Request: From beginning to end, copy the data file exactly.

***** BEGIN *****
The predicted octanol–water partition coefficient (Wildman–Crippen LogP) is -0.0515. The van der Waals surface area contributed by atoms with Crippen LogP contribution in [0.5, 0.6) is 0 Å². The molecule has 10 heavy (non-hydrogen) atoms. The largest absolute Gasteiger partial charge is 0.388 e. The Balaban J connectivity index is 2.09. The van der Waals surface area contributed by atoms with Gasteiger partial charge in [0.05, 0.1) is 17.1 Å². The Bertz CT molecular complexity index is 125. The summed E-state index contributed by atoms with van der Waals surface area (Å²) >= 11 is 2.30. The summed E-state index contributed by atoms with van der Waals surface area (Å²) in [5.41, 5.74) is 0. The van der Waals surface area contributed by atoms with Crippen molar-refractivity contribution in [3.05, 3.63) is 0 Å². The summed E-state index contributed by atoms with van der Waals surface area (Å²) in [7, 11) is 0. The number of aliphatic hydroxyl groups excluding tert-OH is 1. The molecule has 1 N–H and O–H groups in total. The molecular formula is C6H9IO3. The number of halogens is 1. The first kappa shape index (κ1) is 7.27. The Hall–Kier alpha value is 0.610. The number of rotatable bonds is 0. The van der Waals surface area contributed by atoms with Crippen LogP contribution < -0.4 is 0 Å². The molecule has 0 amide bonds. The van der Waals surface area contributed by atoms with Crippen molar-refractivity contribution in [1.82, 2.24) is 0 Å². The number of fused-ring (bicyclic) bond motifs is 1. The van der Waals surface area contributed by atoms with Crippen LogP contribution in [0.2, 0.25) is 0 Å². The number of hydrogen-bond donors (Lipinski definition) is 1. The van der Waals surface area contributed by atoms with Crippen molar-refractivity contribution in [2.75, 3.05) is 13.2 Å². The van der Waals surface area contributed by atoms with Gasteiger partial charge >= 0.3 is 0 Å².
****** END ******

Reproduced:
The predicted octanol–water partition coefficient (Wildman–Crippen LogP) is -0.0515. The van der Waals surface area contributed by atoms with Crippen LogP contribution in [0.5, 0.6) is 0 Å². The molecule has 10 heavy (non-hydrogen) atoms. The largest absolute Gasteiger partial charge is 0.388 e. The Balaban J connectivity index is 2.09. The van der Waals surface area contributed by atoms with Gasteiger partial charge in [0.05, 0.1) is 17.1 Å². The Bertz CT molecular complexity index is 125. The summed E-state index contributed by atoms with van der Waals surface area (Å²) >= 11 is 2.30. The summed E-state index contributed by atoms with van der Waals surface area (Å²) in [5.41, 5.74) is 0. The van der Waals surface area contributed by atoms with Crippen molar-refractivity contribution in [3.05, 3.63) is 0 Å². The summed E-state index contributed by atoms with van der Waals surface area (Å²) in [7, 11) is 0. The number of aliphatic hydroxyl groups excluding tert-OH is 1. The molecule has 1 N–H and O–H groups in total. The molecular formula is C6H9IO3. The number of halogens is 1. The first kappa shape index (κ1) is 7.27. The Hall–Kier alpha value is 0.610. The number of rotatable bonds is 0. The van der Waals surface area contributed by atoms with Crippen LogP contribution < -0.4 is 0 Å². The molecule has 0 amide bonds. The van der Waals surface area contributed by atoms with Crippen molar-refractivity contribution in [1.82, 2.24) is 0 Å². The number of fused-ring (bicyclic) bond motifs is 1. The van der Waals surface area contributed by atoms with Crippen LogP contribution in [0.2, 0.25) is 0 Å². The number of hydrogen-bond donors (Lipinski definition) is 1. The van der Waals surface area contributed by atoms with Crippen molar-refractivity contribution in [2.75, 3.05) is 13.2 Å². The van der Waals surface area contributed by atoms with Gasteiger partial charge >= 0.3 is 0 Å².